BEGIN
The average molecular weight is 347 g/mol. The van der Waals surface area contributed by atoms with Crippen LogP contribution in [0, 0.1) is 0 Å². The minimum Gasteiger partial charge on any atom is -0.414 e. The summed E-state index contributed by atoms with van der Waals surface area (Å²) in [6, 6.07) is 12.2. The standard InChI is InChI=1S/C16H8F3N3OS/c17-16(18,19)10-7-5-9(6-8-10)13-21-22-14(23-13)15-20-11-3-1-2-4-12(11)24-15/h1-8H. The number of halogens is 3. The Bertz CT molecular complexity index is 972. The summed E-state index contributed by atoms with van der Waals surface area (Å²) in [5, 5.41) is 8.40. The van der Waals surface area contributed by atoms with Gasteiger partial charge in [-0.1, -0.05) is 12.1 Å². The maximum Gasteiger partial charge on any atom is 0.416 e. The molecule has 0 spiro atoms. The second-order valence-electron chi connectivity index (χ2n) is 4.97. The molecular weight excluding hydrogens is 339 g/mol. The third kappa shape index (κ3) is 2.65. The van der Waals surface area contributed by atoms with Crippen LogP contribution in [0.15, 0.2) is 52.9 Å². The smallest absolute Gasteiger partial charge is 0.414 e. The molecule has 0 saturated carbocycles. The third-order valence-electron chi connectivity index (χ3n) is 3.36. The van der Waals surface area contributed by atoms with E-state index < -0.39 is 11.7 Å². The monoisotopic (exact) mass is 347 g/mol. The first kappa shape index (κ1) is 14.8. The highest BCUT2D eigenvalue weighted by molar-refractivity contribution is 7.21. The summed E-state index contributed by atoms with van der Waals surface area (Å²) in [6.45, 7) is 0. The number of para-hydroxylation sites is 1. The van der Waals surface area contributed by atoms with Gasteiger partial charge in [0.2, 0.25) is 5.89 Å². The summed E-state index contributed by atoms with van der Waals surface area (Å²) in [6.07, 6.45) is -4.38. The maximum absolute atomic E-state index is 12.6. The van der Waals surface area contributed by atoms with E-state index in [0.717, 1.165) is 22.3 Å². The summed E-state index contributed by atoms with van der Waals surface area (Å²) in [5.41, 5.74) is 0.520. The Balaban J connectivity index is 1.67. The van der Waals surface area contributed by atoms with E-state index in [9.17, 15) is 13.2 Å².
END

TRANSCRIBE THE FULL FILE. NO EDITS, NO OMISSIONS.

The average molecular weight is 347 g/mol. The van der Waals surface area contributed by atoms with Crippen LogP contribution in [0, 0.1) is 0 Å². The minimum Gasteiger partial charge on any atom is -0.414 e. The summed E-state index contributed by atoms with van der Waals surface area (Å²) in [6, 6.07) is 12.2. The standard InChI is InChI=1S/C16H8F3N3OS/c17-16(18,19)10-7-5-9(6-8-10)13-21-22-14(23-13)15-20-11-3-1-2-4-12(11)24-15/h1-8H. The number of halogens is 3. The Bertz CT molecular complexity index is 972. The summed E-state index contributed by atoms with van der Waals surface area (Å²) in [5, 5.41) is 8.40. The van der Waals surface area contributed by atoms with Gasteiger partial charge in [-0.1, -0.05) is 12.1 Å². The maximum Gasteiger partial charge on any atom is 0.416 e. The molecule has 0 spiro atoms. The second-order valence-electron chi connectivity index (χ2n) is 4.97. The molecular weight excluding hydrogens is 339 g/mol. The third kappa shape index (κ3) is 2.65. The van der Waals surface area contributed by atoms with Crippen LogP contribution in [0.15, 0.2) is 52.9 Å². The smallest absolute Gasteiger partial charge is 0.414 e. The molecule has 0 saturated carbocycles. The third-order valence-electron chi connectivity index (χ3n) is 3.36. The van der Waals surface area contributed by atoms with E-state index < -0.39 is 11.7 Å². The monoisotopic (exact) mass is 347 g/mol. The first kappa shape index (κ1) is 14.8. The highest BCUT2D eigenvalue weighted by molar-refractivity contribution is 7.21. The summed E-state index contributed by atoms with van der Waals surface area (Å²) in [6.45, 7) is 0. The number of para-hydroxylation sites is 1. The van der Waals surface area contributed by atoms with Gasteiger partial charge in [0.2, 0.25) is 5.89 Å². The summed E-state index contributed by atoms with van der Waals surface area (Å²) in [6.07, 6.45) is -4.38. The maximum absolute atomic E-state index is 12.6. The van der Waals surface area contributed by atoms with E-state index in [0.717, 1.165) is 22.3 Å². The summed E-state index contributed by atoms with van der Waals surface area (Å²) in [5.41, 5.74) is 0.520. The Balaban J connectivity index is 1.67. The van der Waals surface area contributed by atoms with E-state index in [9.17, 15) is 13.2 Å².